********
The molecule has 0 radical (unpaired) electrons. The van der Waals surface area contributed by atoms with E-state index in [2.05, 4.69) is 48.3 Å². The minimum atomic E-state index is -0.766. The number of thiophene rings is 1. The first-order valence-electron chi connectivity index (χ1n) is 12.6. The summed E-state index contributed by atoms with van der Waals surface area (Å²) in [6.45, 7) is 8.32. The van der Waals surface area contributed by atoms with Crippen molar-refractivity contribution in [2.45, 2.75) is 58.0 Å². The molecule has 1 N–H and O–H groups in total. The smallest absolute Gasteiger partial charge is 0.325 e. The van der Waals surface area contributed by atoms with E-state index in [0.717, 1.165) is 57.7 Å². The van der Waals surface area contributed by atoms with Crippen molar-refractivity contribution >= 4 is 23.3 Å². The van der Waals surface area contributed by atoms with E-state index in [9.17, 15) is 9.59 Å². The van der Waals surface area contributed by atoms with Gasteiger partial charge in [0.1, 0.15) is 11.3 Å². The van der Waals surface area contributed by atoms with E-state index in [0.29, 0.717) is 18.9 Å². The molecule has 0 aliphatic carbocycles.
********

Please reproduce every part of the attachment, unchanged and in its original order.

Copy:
The molecule has 0 radical (unpaired) electrons. The van der Waals surface area contributed by atoms with E-state index in [2.05, 4.69) is 48.3 Å². The minimum atomic E-state index is -0.766. The number of thiophene rings is 1. The first-order valence-electron chi connectivity index (χ1n) is 12.6. The summed E-state index contributed by atoms with van der Waals surface area (Å²) in [6.45, 7) is 8.32. The van der Waals surface area contributed by atoms with Crippen molar-refractivity contribution in [2.45, 2.75) is 58.0 Å². The molecule has 1 N–H and O–H groups in total. The smallest absolute Gasteiger partial charge is 0.325 e. The van der Waals surface area contributed by atoms with E-state index in [0.717, 1.165) is 57.7 Å². The van der Waals surface area contributed by atoms with Crippen molar-refractivity contribution >= 4 is 23.3 Å². The van der Waals surface area contributed by atoms with E-state index in [9.17, 15) is 9.59 Å². The van der Waals surface area contributed by atoms with Gasteiger partial charge in [0.1, 0.15) is 11.3 Å². The van der Waals surface area contributed by atoms with E-state index in [0.29, 0.717) is 18.9 Å². The molecule has 0 aliphatic carbocycles.